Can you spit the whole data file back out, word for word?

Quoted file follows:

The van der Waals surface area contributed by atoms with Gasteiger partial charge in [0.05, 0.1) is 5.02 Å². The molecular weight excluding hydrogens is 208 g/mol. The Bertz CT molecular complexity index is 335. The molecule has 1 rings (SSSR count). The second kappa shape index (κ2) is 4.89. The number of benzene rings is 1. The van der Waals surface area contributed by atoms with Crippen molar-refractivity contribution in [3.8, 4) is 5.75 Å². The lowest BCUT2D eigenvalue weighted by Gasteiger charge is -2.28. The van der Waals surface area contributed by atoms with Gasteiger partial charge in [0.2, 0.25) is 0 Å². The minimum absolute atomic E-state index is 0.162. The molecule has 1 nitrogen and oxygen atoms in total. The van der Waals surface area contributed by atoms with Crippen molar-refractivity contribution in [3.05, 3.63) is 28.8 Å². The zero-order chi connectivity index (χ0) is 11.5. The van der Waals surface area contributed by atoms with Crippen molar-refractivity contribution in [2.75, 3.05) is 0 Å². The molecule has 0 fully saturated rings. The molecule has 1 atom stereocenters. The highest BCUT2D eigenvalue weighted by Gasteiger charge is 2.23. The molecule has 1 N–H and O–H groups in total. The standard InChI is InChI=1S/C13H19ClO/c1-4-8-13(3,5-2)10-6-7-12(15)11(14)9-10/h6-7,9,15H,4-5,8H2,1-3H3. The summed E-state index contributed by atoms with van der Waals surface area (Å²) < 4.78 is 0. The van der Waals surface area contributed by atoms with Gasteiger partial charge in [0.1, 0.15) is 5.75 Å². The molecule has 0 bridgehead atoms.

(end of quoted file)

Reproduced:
The van der Waals surface area contributed by atoms with Gasteiger partial charge in [0.05, 0.1) is 5.02 Å². The molecular weight excluding hydrogens is 208 g/mol. The Bertz CT molecular complexity index is 335. The molecule has 1 rings (SSSR count). The second kappa shape index (κ2) is 4.89. The number of benzene rings is 1. The van der Waals surface area contributed by atoms with Crippen molar-refractivity contribution in [3.8, 4) is 5.75 Å². The lowest BCUT2D eigenvalue weighted by Gasteiger charge is -2.28. The van der Waals surface area contributed by atoms with Gasteiger partial charge in [0.2, 0.25) is 0 Å². The minimum absolute atomic E-state index is 0.162. The molecule has 1 nitrogen and oxygen atoms in total. The van der Waals surface area contributed by atoms with Crippen molar-refractivity contribution in [3.05, 3.63) is 28.8 Å². The zero-order chi connectivity index (χ0) is 11.5. The van der Waals surface area contributed by atoms with Crippen molar-refractivity contribution in [2.75, 3.05) is 0 Å². The molecule has 0 fully saturated rings. The molecule has 1 atom stereocenters. The highest BCUT2D eigenvalue weighted by Gasteiger charge is 2.23. The molecule has 1 N–H and O–H groups in total. The standard InChI is InChI=1S/C13H19ClO/c1-4-8-13(3,5-2)10-6-7-12(15)11(14)9-10/h6-7,9,15H,4-5,8H2,1-3H3. The summed E-state index contributed by atoms with van der Waals surface area (Å²) < 4.78 is 0. The van der Waals surface area contributed by atoms with Gasteiger partial charge in [0.1, 0.15) is 5.75 Å². The molecule has 0 bridgehead atoms.